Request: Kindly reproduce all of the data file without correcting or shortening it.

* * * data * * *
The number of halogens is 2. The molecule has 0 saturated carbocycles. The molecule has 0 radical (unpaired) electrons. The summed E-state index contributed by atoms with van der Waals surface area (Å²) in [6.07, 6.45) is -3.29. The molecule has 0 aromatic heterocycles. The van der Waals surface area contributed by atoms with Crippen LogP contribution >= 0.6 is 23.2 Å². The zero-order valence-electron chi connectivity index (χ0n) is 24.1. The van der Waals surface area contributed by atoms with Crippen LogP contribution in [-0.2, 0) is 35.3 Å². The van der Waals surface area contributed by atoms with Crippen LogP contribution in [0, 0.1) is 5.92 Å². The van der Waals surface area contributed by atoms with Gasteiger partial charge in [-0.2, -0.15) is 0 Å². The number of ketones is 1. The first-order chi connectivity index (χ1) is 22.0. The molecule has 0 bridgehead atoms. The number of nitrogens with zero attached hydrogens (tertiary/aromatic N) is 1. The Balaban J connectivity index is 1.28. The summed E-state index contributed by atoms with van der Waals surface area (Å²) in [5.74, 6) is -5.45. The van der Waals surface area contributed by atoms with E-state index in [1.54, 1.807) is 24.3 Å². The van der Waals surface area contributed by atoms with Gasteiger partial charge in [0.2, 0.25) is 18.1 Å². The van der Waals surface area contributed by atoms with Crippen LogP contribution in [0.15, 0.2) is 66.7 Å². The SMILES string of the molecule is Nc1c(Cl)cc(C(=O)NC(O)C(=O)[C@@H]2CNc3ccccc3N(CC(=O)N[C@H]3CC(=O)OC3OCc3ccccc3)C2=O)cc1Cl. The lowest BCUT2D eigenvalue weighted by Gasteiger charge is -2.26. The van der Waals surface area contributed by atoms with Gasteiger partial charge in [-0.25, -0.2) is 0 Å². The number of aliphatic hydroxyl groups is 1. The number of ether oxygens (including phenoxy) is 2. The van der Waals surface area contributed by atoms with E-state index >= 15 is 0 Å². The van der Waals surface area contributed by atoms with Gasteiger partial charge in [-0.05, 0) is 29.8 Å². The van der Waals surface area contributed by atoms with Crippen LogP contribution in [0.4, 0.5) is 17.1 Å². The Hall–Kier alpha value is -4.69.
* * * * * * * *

The number of halogens is 2. The molecule has 0 saturated carbocycles. The molecule has 0 radical (unpaired) electrons. The summed E-state index contributed by atoms with van der Waals surface area (Å²) in [6.07, 6.45) is -3.29. The molecule has 0 aromatic heterocycles. The van der Waals surface area contributed by atoms with Crippen LogP contribution >= 0.6 is 23.2 Å². The zero-order valence-electron chi connectivity index (χ0n) is 24.1. The van der Waals surface area contributed by atoms with Crippen LogP contribution in [-0.2, 0) is 35.3 Å². The van der Waals surface area contributed by atoms with Crippen LogP contribution in [0, 0.1) is 5.92 Å². The van der Waals surface area contributed by atoms with Gasteiger partial charge in [-0.2, -0.15) is 0 Å². The number of ketones is 1. The first-order chi connectivity index (χ1) is 22.0. The molecule has 0 bridgehead atoms. The number of nitrogens with zero attached hydrogens (tertiary/aromatic N) is 1. The Balaban J connectivity index is 1.28. The summed E-state index contributed by atoms with van der Waals surface area (Å²) in [5.74, 6) is -5.45. The van der Waals surface area contributed by atoms with E-state index in [1.54, 1.807) is 24.3 Å². The van der Waals surface area contributed by atoms with Gasteiger partial charge in [0.2, 0.25) is 18.1 Å². The van der Waals surface area contributed by atoms with Crippen LogP contribution in [0.15, 0.2) is 66.7 Å². The SMILES string of the molecule is Nc1c(Cl)cc(C(=O)NC(O)C(=O)[C@@H]2CNc3ccccc3N(CC(=O)N[C@H]3CC(=O)OC3OCc3ccccc3)C2=O)cc1Cl. The lowest BCUT2D eigenvalue weighted by Gasteiger charge is -2.26. The van der Waals surface area contributed by atoms with Gasteiger partial charge in [-0.25, -0.2) is 0 Å². The number of aliphatic hydroxyl groups is 1. The number of ether oxygens (including phenoxy) is 2. The van der Waals surface area contributed by atoms with E-state index >= 15 is 0 Å². The van der Waals surface area contributed by atoms with Gasteiger partial charge in [-0.05, 0) is 29.8 Å². The van der Waals surface area contributed by atoms with Crippen LogP contribution in [0.4, 0.5) is 17.1 Å². The Hall–Kier alpha value is -4.69.